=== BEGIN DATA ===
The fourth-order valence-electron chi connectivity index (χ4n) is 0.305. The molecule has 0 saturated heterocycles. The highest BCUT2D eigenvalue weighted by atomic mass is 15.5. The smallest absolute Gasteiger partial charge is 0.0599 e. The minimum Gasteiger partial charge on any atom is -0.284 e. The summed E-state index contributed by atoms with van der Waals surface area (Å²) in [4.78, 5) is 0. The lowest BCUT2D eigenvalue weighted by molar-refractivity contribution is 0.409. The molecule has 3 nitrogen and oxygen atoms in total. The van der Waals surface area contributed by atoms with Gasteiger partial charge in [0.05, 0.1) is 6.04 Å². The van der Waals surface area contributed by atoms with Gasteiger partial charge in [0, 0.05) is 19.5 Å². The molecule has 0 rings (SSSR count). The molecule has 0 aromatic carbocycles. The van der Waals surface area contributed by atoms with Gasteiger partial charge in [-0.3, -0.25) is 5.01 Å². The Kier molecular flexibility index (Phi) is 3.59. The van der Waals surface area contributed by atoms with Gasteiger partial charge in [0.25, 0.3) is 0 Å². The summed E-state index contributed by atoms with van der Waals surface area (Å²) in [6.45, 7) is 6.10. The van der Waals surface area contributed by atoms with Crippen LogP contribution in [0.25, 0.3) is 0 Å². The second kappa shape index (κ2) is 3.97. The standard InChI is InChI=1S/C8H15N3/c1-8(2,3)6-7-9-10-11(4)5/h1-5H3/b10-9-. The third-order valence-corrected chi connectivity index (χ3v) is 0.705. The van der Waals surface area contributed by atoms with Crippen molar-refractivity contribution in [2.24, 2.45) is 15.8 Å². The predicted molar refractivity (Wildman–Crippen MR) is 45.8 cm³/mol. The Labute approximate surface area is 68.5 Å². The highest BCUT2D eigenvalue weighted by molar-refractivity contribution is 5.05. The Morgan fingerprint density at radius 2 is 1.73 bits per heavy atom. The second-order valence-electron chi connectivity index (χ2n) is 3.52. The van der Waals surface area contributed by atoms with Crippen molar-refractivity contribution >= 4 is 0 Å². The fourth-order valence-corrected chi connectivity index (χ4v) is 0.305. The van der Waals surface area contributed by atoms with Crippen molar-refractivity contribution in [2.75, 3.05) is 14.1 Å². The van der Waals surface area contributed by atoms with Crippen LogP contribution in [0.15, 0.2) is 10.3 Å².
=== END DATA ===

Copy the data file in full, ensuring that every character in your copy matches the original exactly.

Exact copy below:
The fourth-order valence-electron chi connectivity index (χ4n) is 0.305. The molecule has 0 saturated heterocycles. The highest BCUT2D eigenvalue weighted by atomic mass is 15.5. The smallest absolute Gasteiger partial charge is 0.0599 e. The minimum Gasteiger partial charge on any atom is -0.284 e. The summed E-state index contributed by atoms with van der Waals surface area (Å²) in [4.78, 5) is 0. The lowest BCUT2D eigenvalue weighted by molar-refractivity contribution is 0.409. The molecule has 3 nitrogen and oxygen atoms in total. The van der Waals surface area contributed by atoms with Gasteiger partial charge in [0.05, 0.1) is 6.04 Å². The van der Waals surface area contributed by atoms with Gasteiger partial charge in [0, 0.05) is 19.5 Å². The molecule has 0 rings (SSSR count). The molecule has 0 aromatic carbocycles. The van der Waals surface area contributed by atoms with Gasteiger partial charge in [-0.3, -0.25) is 5.01 Å². The Kier molecular flexibility index (Phi) is 3.59. The van der Waals surface area contributed by atoms with Gasteiger partial charge in [0.25, 0.3) is 0 Å². The summed E-state index contributed by atoms with van der Waals surface area (Å²) in [6.45, 7) is 6.10. The van der Waals surface area contributed by atoms with Crippen LogP contribution in [0.25, 0.3) is 0 Å². The second kappa shape index (κ2) is 3.97. The standard InChI is InChI=1S/C8H15N3/c1-8(2,3)6-7-9-10-11(4)5/h1-5H3/b10-9-. The third-order valence-corrected chi connectivity index (χ3v) is 0.705. The van der Waals surface area contributed by atoms with Crippen molar-refractivity contribution in [2.24, 2.45) is 15.8 Å². The predicted molar refractivity (Wildman–Crippen MR) is 45.8 cm³/mol. The Labute approximate surface area is 68.5 Å². The highest BCUT2D eigenvalue weighted by molar-refractivity contribution is 5.05. The Morgan fingerprint density at radius 2 is 1.73 bits per heavy atom. The second-order valence-electron chi connectivity index (χ2n) is 3.52. The van der Waals surface area contributed by atoms with Crippen molar-refractivity contribution >= 4 is 0 Å². The fourth-order valence-corrected chi connectivity index (χ4v) is 0.305. The van der Waals surface area contributed by atoms with Crippen molar-refractivity contribution in [2.75, 3.05) is 14.1 Å². The van der Waals surface area contributed by atoms with Crippen LogP contribution in [0.15, 0.2) is 10.3 Å².